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Lord Whitty: The noble Baroness has been consistent in claiming that the Secretary of State's powers in the Bill are excessive, and I understand her view. However, we contend differently. We believe that the Secretary of State needs certain reserve powers, and although some powers accorded to the Secretary of State are transitional, the bulk of the powers are reserve powers to be used in exceptional circumstances.
There is no logical reason why those reserve powers, if they are not exercised in the term of office of the first mayor, should be unnecessary in the term of office of the second mayor, or the mayor's second term, depending on circumstances.
We consider that a proper balance is struck in the Bill in relation to the powers of the Secretary of State, which are mainly reserve powers. Apart from the powers which relate to the setting up of the authority in its early days, we consider that the powers we have built into the Bill should apply throughout the period of whichever mayor is elected henceforth.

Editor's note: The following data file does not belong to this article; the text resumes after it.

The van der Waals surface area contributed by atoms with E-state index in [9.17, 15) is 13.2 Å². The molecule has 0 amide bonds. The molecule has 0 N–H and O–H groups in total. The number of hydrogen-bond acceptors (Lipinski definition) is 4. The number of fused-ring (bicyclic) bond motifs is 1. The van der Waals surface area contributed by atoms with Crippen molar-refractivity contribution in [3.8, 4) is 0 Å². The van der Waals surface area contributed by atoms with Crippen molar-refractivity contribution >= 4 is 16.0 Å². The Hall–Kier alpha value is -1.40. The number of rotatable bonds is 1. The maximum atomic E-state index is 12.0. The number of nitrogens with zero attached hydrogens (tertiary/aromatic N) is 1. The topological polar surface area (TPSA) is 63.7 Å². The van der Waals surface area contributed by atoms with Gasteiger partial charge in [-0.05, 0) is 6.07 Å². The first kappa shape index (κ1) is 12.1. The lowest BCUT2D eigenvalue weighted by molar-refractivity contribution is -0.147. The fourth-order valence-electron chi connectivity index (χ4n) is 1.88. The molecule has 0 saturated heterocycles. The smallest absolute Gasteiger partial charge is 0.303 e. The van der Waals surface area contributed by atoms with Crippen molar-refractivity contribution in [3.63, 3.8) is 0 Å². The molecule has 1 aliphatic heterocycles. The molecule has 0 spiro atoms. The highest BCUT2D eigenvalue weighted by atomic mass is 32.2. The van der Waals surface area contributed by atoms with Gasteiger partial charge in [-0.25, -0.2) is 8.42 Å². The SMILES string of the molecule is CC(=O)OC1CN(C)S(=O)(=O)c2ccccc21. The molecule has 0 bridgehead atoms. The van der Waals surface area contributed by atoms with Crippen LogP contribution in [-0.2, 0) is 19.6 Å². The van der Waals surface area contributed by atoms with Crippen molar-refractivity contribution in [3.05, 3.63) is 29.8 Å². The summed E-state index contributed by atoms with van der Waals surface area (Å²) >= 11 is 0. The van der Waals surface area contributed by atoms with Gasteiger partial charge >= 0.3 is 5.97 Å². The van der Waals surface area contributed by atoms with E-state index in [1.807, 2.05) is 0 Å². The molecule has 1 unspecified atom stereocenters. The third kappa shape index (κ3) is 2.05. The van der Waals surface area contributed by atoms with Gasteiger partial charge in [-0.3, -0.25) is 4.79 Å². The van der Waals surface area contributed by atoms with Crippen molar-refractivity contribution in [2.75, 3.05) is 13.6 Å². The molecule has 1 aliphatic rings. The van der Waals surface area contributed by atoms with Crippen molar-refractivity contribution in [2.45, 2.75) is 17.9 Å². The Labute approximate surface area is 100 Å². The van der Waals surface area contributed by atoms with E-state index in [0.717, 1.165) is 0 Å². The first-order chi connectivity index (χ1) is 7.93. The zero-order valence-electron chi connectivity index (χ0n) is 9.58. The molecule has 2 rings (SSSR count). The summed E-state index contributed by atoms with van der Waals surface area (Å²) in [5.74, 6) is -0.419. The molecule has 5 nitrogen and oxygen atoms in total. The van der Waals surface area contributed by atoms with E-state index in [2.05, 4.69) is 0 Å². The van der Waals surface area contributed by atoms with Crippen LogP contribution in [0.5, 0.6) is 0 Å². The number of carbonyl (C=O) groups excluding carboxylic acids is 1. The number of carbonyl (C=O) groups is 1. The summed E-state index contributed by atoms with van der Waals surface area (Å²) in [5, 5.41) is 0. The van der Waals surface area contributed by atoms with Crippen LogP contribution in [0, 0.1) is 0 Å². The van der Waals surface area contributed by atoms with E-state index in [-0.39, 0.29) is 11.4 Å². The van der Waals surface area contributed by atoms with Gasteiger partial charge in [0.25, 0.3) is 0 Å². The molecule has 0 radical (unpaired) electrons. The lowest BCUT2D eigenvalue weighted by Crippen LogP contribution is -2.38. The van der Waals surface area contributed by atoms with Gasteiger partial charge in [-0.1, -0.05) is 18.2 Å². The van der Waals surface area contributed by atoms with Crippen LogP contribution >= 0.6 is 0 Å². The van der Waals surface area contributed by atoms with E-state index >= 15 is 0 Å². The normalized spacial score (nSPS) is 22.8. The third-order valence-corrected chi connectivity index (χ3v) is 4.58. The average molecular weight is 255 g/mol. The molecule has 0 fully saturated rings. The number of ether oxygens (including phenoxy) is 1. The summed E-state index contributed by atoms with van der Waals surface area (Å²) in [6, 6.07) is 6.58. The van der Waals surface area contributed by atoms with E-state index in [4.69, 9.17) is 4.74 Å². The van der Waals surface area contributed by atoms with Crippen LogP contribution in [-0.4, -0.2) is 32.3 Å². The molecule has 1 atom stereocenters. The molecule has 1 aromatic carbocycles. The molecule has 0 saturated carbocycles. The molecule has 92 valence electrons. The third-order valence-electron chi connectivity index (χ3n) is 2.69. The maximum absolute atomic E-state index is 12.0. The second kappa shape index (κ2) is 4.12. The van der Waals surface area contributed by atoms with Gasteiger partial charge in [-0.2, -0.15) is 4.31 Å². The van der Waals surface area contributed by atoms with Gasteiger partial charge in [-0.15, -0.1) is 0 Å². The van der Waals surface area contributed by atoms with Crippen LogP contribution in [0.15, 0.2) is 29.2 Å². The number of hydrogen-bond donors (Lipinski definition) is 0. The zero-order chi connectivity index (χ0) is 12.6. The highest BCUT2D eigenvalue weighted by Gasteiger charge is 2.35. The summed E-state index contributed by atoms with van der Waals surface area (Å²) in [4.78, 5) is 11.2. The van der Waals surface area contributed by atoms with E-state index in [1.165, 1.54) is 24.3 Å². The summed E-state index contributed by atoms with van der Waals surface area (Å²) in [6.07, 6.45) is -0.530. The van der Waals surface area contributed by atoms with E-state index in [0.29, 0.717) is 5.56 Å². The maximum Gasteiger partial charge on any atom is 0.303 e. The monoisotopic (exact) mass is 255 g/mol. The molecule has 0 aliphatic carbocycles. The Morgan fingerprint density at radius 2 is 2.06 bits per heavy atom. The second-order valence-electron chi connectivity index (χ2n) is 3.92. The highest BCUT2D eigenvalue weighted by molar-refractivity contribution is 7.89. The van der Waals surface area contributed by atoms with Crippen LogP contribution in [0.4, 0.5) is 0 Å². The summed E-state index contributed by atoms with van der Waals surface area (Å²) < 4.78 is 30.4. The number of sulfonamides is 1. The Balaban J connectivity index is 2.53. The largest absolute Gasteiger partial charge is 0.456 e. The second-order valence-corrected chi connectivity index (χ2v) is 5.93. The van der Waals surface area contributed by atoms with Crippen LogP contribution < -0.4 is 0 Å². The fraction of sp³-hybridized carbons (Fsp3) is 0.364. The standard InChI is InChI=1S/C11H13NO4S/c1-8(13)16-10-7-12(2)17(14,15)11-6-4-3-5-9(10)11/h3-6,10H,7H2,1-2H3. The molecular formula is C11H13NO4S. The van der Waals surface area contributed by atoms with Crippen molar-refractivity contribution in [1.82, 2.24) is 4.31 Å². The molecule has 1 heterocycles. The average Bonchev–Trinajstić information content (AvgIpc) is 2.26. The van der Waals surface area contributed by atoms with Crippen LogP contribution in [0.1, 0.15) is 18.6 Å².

We need a balance. We are not giving total autonomy to Greater London; nor are we totally laying down from the centre what a Greater London Authority should do. We are giving it a fair degree of flexibility and freedom, subject to reserve powers. That seems to be the correct and sensible constitutional balance which does not run out on 1st May 2004. If it is right now, there is no obvious reason why it should be wrong on 2nd May in five years' time.
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